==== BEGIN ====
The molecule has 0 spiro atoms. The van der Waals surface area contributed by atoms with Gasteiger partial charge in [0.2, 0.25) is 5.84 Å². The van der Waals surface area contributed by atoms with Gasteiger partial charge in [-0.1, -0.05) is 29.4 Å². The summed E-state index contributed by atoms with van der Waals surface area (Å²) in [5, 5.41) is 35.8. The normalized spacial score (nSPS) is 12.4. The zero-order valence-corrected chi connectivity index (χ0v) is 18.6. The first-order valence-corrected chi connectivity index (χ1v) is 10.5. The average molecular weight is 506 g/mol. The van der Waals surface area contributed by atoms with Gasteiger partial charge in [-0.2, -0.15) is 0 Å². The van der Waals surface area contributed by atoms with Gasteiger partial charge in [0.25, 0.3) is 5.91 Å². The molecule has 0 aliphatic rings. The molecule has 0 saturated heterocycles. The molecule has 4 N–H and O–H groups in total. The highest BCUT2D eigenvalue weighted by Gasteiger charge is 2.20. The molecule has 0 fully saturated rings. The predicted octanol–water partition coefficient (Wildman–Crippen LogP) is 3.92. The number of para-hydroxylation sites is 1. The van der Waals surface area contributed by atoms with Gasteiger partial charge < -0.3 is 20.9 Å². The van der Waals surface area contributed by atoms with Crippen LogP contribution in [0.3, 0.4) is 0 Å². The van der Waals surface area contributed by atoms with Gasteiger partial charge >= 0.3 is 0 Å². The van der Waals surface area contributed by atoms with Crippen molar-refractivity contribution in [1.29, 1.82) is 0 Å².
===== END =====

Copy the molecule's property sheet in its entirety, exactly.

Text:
The molecule has 0 spiro atoms. The van der Waals surface area contributed by atoms with Gasteiger partial charge in [0.2, 0.25) is 5.84 Å². The van der Waals surface area contributed by atoms with Gasteiger partial charge in [-0.1, -0.05) is 29.4 Å². The summed E-state index contributed by atoms with van der Waals surface area (Å²) in [5, 5.41) is 35.8. The normalized spacial score (nSPS) is 12.4. The zero-order valence-corrected chi connectivity index (χ0v) is 18.6. The first-order valence-corrected chi connectivity index (χ1v) is 10.5. The average molecular weight is 506 g/mol. The van der Waals surface area contributed by atoms with Gasteiger partial charge in [-0.2, -0.15) is 0 Å². The van der Waals surface area contributed by atoms with Gasteiger partial charge in [0.25, 0.3) is 5.91 Å². The molecule has 0 aliphatic rings. The molecule has 0 saturated heterocycles. The molecule has 4 N–H and O–H groups in total. The highest BCUT2D eigenvalue weighted by Gasteiger charge is 2.20. The molecule has 0 fully saturated rings. The predicted octanol–water partition coefficient (Wildman–Crippen LogP) is 3.92. The number of para-hydroxylation sites is 1. The van der Waals surface area contributed by atoms with Gasteiger partial charge < -0.3 is 20.9 Å². The van der Waals surface area contributed by atoms with Crippen LogP contribution in [0.3, 0.4) is 0 Å². The van der Waals surface area contributed by atoms with Gasteiger partial charge >= 0.3 is 0 Å². The van der Waals surface area contributed by atoms with Crippen molar-refractivity contribution in [1.29, 1.82) is 0 Å².